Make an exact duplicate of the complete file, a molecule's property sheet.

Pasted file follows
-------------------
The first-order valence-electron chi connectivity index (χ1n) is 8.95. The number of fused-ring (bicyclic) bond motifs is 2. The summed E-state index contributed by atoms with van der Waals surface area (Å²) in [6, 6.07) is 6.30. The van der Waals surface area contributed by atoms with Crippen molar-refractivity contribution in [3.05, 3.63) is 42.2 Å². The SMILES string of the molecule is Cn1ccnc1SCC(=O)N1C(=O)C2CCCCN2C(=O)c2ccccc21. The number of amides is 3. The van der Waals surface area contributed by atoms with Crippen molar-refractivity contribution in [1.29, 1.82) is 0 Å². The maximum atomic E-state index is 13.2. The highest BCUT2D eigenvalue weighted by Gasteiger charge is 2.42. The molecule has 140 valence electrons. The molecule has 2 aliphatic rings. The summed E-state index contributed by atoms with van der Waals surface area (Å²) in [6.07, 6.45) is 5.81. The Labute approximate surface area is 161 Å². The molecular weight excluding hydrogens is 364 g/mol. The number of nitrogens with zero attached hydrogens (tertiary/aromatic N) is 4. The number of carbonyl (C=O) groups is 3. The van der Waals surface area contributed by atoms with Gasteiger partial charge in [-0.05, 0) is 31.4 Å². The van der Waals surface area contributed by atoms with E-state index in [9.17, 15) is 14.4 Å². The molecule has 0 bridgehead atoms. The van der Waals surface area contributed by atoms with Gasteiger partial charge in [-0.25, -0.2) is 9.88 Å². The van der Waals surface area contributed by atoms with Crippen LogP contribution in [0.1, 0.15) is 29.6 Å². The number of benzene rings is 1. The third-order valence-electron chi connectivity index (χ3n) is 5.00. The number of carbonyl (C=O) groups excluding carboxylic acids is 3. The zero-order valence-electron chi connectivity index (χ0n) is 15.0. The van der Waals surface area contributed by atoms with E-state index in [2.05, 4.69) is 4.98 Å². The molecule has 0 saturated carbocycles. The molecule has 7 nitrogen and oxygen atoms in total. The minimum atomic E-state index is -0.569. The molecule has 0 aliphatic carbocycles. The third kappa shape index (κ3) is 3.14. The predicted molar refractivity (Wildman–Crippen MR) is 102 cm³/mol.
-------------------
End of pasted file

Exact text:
The first-order valence-electron chi connectivity index (χ1n) is 8.95. The number of fused-ring (bicyclic) bond motifs is 2. The summed E-state index contributed by atoms with van der Waals surface area (Å²) in [6, 6.07) is 6.30. The van der Waals surface area contributed by atoms with Crippen molar-refractivity contribution in [3.05, 3.63) is 42.2 Å². The SMILES string of the molecule is Cn1ccnc1SCC(=O)N1C(=O)C2CCCCN2C(=O)c2ccccc21. The number of amides is 3. The van der Waals surface area contributed by atoms with Crippen molar-refractivity contribution in [1.29, 1.82) is 0 Å². The maximum atomic E-state index is 13.2. The highest BCUT2D eigenvalue weighted by Gasteiger charge is 2.42. The molecule has 140 valence electrons. The molecule has 2 aliphatic rings. The summed E-state index contributed by atoms with van der Waals surface area (Å²) in [6.07, 6.45) is 5.81. The Labute approximate surface area is 161 Å². The molecular weight excluding hydrogens is 364 g/mol. The number of nitrogens with zero attached hydrogens (tertiary/aromatic N) is 4. The number of carbonyl (C=O) groups is 3. The van der Waals surface area contributed by atoms with Gasteiger partial charge in [-0.05, 0) is 31.4 Å². The van der Waals surface area contributed by atoms with E-state index in [9.17, 15) is 14.4 Å². The molecule has 0 bridgehead atoms. The van der Waals surface area contributed by atoms with Gasteiger partial charge in [-0.25, -0.2) is 9.88 Å². The van der Waals surface area contributed by atoms with Crippen LogP contribution in [0.1, 0.15) is 29.6 Å². The number of benzene rings is 1. The third-order valence-electron chi connectivity index (χ3n) is 5.00. The number of carbonyl (C=O) groups excluding carboxylic acids is 3. The zero-order valence-electron chi connectivity index (χ0n) is 15.0. The van der Waals surface area contributed by atoms with E-state index in [2.05, 4.69) is 4.98 Å². The molecule has 0 saturated carbocycles. The molecule has 7 nitrogen and oxygen atoms in total. The minimum atomic E-state index is -0.569. The molecule has 0 aliphatic carbocycles. The third kappa shape index (κ3) is 3.14. The predicted molar refractivity (Wildman–Crippen MR) is 102 cm³/mol.